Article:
New research just released from Un. of Texas Health Science Center : “ For the first time we have demonstrated that excess fat (adipose belly fat) is a key factor in cancer progression regardless of the diet contributing to the excess weight.”

Harvard Medical School list the optimum hormone levels as: DHEA -350-490ng/dl;  Estradiol 20-30pg/ml; Total testosterone 550/700ng/dl; free 20-25 pg/dl.

Abdominal exercises like sit ups and crunches do NOT reduce belly fat. This fat is deep and wrapped around your interior organs and is not affected by abdominal exercise. Exercises to reduce this visceral fat include: cardio, pushups, lunges, squats and step ups.

Now you will understand that belly fat is dangerous in more than one way

Erectile dysfunction (ED) is closely related the vascular disease. The three known common medications (Viagra et.al.) do not increase blood flow they activate an enzyme called FDN3 which inhibits the blood from flowing out. Researchers from Harvard have written several articles /books about ED, its’ probable causes and remedies. There are several non prescription items that have a proven beneficial record of alleviating ED. 

Erectile Dysfunction (ED) is caused by a lack of blood flow which can occur gradually as one gets older. It is closely related to CVD which may happen two or three years after the beginning of the ED. The three known common medications (Viagra et.al.) do not increase blood flow into the penis (however there are supplements that do so don’t worry) they activate an enzyme called FDN3 which inhibits the blood from flowing out. Researchers from Harvard and Life Extension Foundation have written several articles and /books about ED, its’ probable causes and remedies. There are several non prescription supplements that have a proven beneficial record of alleviating ED.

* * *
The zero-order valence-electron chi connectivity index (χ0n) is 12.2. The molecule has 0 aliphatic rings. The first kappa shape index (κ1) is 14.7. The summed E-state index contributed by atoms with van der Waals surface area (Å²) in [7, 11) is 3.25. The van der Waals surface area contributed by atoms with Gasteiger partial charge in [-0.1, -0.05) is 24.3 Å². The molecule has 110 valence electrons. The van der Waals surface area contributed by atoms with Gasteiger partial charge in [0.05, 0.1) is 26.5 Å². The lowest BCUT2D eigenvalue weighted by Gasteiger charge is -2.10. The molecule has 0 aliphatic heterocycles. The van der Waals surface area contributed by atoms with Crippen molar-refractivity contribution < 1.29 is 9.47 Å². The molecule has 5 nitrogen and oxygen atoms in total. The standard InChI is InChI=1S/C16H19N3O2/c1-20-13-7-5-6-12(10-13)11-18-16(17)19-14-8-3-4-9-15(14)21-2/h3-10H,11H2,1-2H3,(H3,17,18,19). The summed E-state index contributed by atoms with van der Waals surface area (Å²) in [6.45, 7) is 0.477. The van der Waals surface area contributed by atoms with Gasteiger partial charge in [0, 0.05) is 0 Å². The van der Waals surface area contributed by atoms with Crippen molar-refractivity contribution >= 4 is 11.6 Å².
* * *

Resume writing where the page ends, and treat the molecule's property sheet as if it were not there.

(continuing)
Viagra et al (especially the daily dose of Cialis) has also been shown to reduce the urinary tract problems associated with BPH( benign prostate hyperplasia) and reduces stress in the brain after a stroke by stimulating the growth of nerve cellsThere are also remedies that inhibit aromatase from converting testosterone to estrogen. 

How Important Is Lifestyle?

Most of us are born with the potential to live a normal lifespan. What we do with and to ourselves in the ensuing years is our responsibility. The normal or convenient belief is that we have no control over risk factors, fate and our ancestors have fixed us with a definite genetic makeup. However, research indicates that genes play a significant but much smaller role and lifestyle a larger role. We determine our own fate throughout our entire life. Sickness is not a factor that has to occur in the elderly any more than  loss of mobility. Our problem is that we did not know the benefits of exercise and nutrition years ago. There is no time like the present!